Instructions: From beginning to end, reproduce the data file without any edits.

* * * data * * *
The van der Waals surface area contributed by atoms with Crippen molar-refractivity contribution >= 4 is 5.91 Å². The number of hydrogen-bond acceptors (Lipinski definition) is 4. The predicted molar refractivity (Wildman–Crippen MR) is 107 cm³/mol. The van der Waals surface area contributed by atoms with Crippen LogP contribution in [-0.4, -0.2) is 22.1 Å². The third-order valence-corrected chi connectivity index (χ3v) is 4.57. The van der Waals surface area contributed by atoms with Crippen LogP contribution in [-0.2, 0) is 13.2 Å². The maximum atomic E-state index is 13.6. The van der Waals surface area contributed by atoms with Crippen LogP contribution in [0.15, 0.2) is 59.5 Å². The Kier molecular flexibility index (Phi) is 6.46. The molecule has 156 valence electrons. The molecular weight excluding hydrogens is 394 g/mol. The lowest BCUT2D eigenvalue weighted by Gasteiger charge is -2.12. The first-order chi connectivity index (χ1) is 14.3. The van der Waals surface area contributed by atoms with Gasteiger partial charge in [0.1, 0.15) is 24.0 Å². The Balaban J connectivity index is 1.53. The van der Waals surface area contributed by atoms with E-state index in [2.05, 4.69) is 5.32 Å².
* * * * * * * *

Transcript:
The van der Waals surface area contributed by atoms with Crippen molar-refractivity contribution >= 4 is 5.91 Å². The number of hydrogen-bond acceptors (Lipinski definition) is 4. The predicted molar refractivity (Wildman–Crippen MR) is 107 cm³/mol. The van der Waals surface area contributed by atoms with Crippen LogP contribution in [-0.4, -0.2) is 22.1 Å². The third-order valence-corrected chi connectivity index (χ3v) is 4.57. The van der Waals surface area contributed by atoms with Crippen LogP contribution in [-0.2, 0) is 13.2 Å². The maximum atomic E-state index is 13.6. The van der Waals surface area contributed by atoms with Crippen LogP contribution in [0.15, 0.2) is 59.5 Å². The Kier molecular flexibility index (Phi) is 6.46. The molecule has 156 valence electrons. The molecular weight excluding hydrogens is 394 g/mol. The lowest BCUT2D eigenvalue weighted by Gasteiger charge is -2.12. The first-order chi connectivity index (χ1) is 14.3. The van der Waals surface area contributed by atoms with Gasteiger partial charge in [0.1, 0.15) is 24.0 Å². The Balaban J connectivity index is 1.53. The van der Waals surface area contributed by atoms with E-state index in [2.05, 4.69) is 5.32 Å².